Guest Post by Monogram Capital Management.
Since the beginning of April, we have seen a dramatic about turn in US political economy on a number of fronts and these may prove to be as influential as any other macro developments which may occur in 2017.
Within one week Mr Trump, the arch political isolationist, economic nationalist, and aggressive trade re-negotiator, has turned 180 degrees with military action in Syria and the belated (but not too late) recognition that China‘s days as a currency manipulator are long gone. Indeed, it is becoming widely acknowledged that China’s job creating investment in the US is rapidly growing (up 3-fold over 2015-6) due to simple economics: wage costs grew 15% in China last year, will continue to do so, and lead to greater relocation of economic activity.
As a further indication that volte-face is becoming the norm, Mr Trump is increasingly making less aggressive noises regarding Janet Yellen’s reappointment for another term at the Fed. We think this action would be reassuring for markets in general and suggests that the pressure to politicise the central bank will recede.
It is said that ‘the Donald’ is most influenced by the last person he spoke to: this is the Random Walk applied to a rather broader canvas than simply asset prices and, indeed, to a rather more important context than just financial markets. But given that the US Economic Surprise index of Bloomberg and Morgan Stanley is currently running at a record high, a little bit of unexpected continuity may indeed be the most pleasant of all surprises!
In other words, we may have more continuation of both politics and economic policy than we expected a few months ago, and markets like less uncertainty.
March began with a slump in equity performance in anticipation of Janet Yellen’s rate announcement. When it duly arrived and the Fed raised the US base rate by 25bps (now at 1%), the market revived only to slide once again and close down on the day. The theme which continued for the remainder of March as the Trump “reflation trade” (which relied on a boost in growth and a faster rise in US interest rates) reverted to intense selling after his Healthcare bill failed to gather support amongst his own party, casting further doubt on Trump’s ability to implement the much-anticipated stimulus package.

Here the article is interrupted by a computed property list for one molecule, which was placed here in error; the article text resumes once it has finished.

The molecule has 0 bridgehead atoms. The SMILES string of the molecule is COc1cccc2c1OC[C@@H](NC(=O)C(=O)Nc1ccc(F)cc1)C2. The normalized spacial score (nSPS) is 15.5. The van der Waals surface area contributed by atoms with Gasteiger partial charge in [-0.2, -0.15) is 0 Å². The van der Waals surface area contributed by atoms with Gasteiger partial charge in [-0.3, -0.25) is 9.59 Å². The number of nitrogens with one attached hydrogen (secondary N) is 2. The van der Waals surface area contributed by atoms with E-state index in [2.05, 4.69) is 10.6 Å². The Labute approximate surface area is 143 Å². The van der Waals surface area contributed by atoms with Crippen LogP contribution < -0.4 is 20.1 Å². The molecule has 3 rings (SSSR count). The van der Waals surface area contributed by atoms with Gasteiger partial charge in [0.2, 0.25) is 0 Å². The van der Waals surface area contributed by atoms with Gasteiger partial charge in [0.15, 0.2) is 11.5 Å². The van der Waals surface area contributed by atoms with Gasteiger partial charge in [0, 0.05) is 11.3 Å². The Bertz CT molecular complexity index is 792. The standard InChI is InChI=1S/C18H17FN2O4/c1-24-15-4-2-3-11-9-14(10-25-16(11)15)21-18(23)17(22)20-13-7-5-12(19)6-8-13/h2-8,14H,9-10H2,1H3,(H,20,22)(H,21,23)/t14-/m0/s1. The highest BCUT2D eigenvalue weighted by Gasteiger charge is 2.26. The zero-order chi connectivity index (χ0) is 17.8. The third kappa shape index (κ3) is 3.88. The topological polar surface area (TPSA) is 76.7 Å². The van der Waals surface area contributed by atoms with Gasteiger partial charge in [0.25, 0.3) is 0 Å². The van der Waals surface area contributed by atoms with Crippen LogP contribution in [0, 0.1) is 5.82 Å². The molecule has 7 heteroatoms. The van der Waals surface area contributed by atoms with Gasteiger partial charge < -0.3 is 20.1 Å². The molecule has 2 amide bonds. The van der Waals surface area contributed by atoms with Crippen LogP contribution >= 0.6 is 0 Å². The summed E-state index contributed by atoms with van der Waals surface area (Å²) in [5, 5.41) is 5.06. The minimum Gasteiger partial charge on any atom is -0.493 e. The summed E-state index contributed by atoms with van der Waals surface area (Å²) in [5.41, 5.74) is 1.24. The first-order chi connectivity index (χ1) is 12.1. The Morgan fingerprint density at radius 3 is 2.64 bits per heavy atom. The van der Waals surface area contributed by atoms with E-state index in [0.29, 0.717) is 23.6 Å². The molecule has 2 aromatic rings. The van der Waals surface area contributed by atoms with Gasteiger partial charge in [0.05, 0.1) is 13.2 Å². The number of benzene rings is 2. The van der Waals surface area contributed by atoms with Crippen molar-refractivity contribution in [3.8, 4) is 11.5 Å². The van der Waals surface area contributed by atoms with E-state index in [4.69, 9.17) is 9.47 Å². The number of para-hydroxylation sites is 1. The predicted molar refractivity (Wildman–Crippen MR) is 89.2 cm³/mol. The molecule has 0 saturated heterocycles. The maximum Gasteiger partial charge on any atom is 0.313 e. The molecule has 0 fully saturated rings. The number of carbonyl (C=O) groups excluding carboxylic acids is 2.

This failure is a clear example of less change than expected by the market.
Normalisation is far from normal.
There has been much discussion about the pace of normalisation in rates: raise too quickly and risk compromising growth, yet, go too slowly and invite the threat of runaway inflation, though the evidence for the latter is still tenuous. Wages are rising faster in a number of countries but are still modest by historical standards, while employment is strong. If the trick with managing unemployment is to keep it low enough to fuel growth, but, just above the inflection point at which it sparks inflation, then things are indeed going to plan.
But what is this inflection point? First-of-all, employment (as mentioned in our last Newsletter) appears to have no direct causal relationship with inflation contrary to undergraduate economics. Modern day research, as reflected by the likes of Justin Wolfers1 in the New York Times, has a more substantiated finding, positing:
“It is only when nominal wage growth exceeds the sum of inflation (~2%) and productivity growth (~1.5%) that the Fed needs to be concerned. . .”
With this in hand, we ought to remind ourselves of the policies that Trump upheld in the lead up to his Presidential victory: jobs, infrastructure spending, reforming corporate tax and reducing regulation.